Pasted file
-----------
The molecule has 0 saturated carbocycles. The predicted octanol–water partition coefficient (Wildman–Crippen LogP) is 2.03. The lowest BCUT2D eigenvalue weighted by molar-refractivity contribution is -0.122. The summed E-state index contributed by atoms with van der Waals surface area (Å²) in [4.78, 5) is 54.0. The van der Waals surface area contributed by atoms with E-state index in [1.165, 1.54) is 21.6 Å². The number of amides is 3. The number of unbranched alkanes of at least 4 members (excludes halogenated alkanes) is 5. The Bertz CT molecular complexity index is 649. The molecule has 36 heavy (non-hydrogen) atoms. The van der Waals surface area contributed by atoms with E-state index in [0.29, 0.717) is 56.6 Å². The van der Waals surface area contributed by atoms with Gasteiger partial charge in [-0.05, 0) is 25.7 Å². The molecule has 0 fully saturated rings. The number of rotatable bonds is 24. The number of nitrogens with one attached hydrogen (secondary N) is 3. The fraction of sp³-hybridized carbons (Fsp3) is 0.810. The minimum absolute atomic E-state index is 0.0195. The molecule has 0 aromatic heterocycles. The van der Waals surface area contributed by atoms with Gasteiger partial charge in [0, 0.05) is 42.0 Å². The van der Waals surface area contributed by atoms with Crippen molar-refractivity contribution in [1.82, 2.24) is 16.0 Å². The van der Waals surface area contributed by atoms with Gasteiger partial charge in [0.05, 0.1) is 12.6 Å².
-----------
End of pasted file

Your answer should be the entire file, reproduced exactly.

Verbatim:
The molecule has 0 saturated carbocycles. The predicted octanol–water partition coefficient (Wildman–Crippen LogP) is 2.03. The lowest BCUT2D eigenvalue weighted by molar-refractivity contribution is -0.122. The summed E-state index contributed by atoms with van der Waals surface area (Å²) in [4.78, 5) is 54.0. The van der Waals surface area contributed by atoms with E-state index in [1.165, 1.54) is 21.6 Å². The number of amides is 3. The number of unbranched alkanes of at least 4 members (excludes halogenated alkanes) is 5. The Bertz CT molecular complexity index is 649. The molecule has 36 heavy (non-hydrogen) atoms. The van der Waals surface area contributed by atoms with E-state index in [0.29, 0.717) is 56.6 Å². The van der Waals surface area contributed by atoms with Gasteiger partial charge in [-0.05, 0) is 25.7 Å². The molecule has 0 fully saturated rings. The number of rotatable bonds is 24. The number of nitrogens with one attached hydrogen (secondary N) is 3. The fraction of sp³-hybridized carbons (Fsp3) is 0.810. The minimum absolute atomic E-state index is 0.0195. The molecule has 0 aromatic heterocycles. The van der Waals surface area contributed by atoms with Gasteiger partial charge in [0, 0.05) is 42.0 Å². The van der Waals surface area contributed by atoms with Crippen molar-refractivity contribution in [1.82, 2.24) is 16.0 Å². The van der Waals surface area contributed by atoms with Gasteiger partial charge in [0.05, 0.1) is 12.6 Å².